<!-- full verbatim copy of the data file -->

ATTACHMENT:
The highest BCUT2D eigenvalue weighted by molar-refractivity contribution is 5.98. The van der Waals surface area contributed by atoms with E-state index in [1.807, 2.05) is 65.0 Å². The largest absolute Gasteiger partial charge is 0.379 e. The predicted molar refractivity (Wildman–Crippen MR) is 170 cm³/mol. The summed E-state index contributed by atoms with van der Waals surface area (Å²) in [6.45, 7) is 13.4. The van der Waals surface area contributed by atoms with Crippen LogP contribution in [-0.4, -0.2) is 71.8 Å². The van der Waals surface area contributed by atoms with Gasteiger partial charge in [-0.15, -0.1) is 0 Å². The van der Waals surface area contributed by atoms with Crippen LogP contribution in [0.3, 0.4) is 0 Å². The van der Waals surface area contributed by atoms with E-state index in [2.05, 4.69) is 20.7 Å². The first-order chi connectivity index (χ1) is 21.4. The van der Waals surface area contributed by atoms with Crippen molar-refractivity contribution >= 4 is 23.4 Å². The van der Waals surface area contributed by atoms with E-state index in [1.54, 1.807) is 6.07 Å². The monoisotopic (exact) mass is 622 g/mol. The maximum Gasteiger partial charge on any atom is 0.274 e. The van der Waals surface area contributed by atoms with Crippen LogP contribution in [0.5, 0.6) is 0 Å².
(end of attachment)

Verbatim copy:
The highest BCUT2D eigenvalue weighted by molar-refractivity contribution is 5.98. The van der Waals surface area contributed by atoms with E-state index in [1.807, 2.05) is 65.0 Å². The largest absolute Gasteiger partial charge is 0.379 e. The predicted molar refractivity (Wildman–Crippen MR) is 170 cm³/mol. The summed E-state index contributed by atoms with van der Waals surface area (Å²) in [6.45, 7) is 13.4. The van der Waals surface area contributed by atoms with Crippen LogP contribution in [-0.4, -0.2) is 71.8 Å². The van der Waals surface area contributed by atoms with Gasteiger partial charge in [-0.15, -0.1) is 0 Å². The van der Waals surface area contributed by atoms with Crippen LogP contribution in [0.3, 0.4) is 0 Å². The van der Waals surface area contributed by atoms with E-state index in [2.05, 4.69) is 20.7 Å². The first-order chi connectivity index (χ1) is 21.4. The van der Waals surface area contributed by atoms with Crippen molar-refractivity contribution >= 4 is 23.4 Å². The van der Waals surface area contributed by atoms with E-state index in [1.54, 1.807) is 6.07 Å². The monoisotopic (exact) mass is 622 g/mol. The maximum Gasteiger partial charge on any atom is 0.274 e. The van der Waals surface area contributed by atoms with Crippen LogP contribution in [0.5, 0.6) is 0 Å².